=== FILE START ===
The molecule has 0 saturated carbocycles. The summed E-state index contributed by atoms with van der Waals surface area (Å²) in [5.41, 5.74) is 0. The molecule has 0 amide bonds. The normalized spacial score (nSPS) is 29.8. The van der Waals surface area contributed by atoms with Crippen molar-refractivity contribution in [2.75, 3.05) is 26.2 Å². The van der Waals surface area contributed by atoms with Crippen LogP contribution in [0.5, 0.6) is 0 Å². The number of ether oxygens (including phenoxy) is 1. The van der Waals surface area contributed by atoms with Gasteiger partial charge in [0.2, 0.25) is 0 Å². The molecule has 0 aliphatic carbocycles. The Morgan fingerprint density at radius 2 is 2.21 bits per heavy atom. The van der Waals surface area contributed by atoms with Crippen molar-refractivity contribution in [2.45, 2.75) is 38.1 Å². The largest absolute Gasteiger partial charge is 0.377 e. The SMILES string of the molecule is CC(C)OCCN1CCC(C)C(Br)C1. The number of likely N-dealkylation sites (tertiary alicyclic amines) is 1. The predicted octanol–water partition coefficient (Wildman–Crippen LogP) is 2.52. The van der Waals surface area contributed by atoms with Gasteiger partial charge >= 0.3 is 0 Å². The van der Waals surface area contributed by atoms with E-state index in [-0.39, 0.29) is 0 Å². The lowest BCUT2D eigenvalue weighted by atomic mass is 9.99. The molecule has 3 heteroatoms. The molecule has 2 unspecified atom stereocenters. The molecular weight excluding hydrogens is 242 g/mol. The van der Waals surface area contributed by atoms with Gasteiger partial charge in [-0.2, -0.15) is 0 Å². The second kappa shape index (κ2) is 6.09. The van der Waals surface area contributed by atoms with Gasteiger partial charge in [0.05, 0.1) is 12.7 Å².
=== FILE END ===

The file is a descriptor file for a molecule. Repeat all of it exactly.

The molecule has 0 saturated carbocycles. The summed E-state index contributed by atoms with van der Waals surface area (Å²) in [5.41, 5.74) is 0. The molecule has 0 amide bonds. The normalized spacial score (nSPS) is 29.8. The van der Waals surface area contributed by atoms with Crippen molar-refractivity contribution in [2.75, 3.05) is 26.2 Å². The van der Waals surface area contributed by atoms with Crippen LogP contribution in [0.5, 0.6) is 0 Å². The number of ether oxygens (including phenoxy) is 1. The van der Waals surface area contributed by atoms with Gasteiger partial charge in [0.2, 0.25) is 0 Å². The molecule has 0 aliphatic carbocycles. The Morgan fingerprint density at radius 2 is 2.21 bits per heavy atom. The van der Waals surface area contributed by atoms with Crippen molar-refractivity contribution in [2.45, 2.75) is 38.1 Å². The largest absolute Gasteiger partial charge is 0.377 e. The SMILES string of the molecule is CC(C)OCCN1CCC(C)C(Br)C1. The number of likely N-dealkylation sites (tertiary alicyclic amines) is 1. The predicted octanol–water partition coefficient (Wildman–Crippen LogP) is 2.52. The van der Waals surface area contributed by atoms with Gasteiger partial charge >= 0.3 is 0 Å². The van der Waals surface area contributed by atoms with E-state index in [-0.39, 0.29) is 0 Å². The lowest BCUT2D eigenvalue weighted by atomic mass is 9.99. The molecule has 3 heteroatoms. The molecule has 2 unspecified atom stereocenters. The molecular weight excluding hydrogens is 242 g/mol. The van der Waals surface area contributed by atoms with Gasteiger partial charge in [-0.2, -0.15) is 0 Å². The second kappa shape index (κ2) is 6.09. The van der Waals surface area contributed by atoms with Gasteiger partial charge in [0.05, 0.1) is 12.7 Å².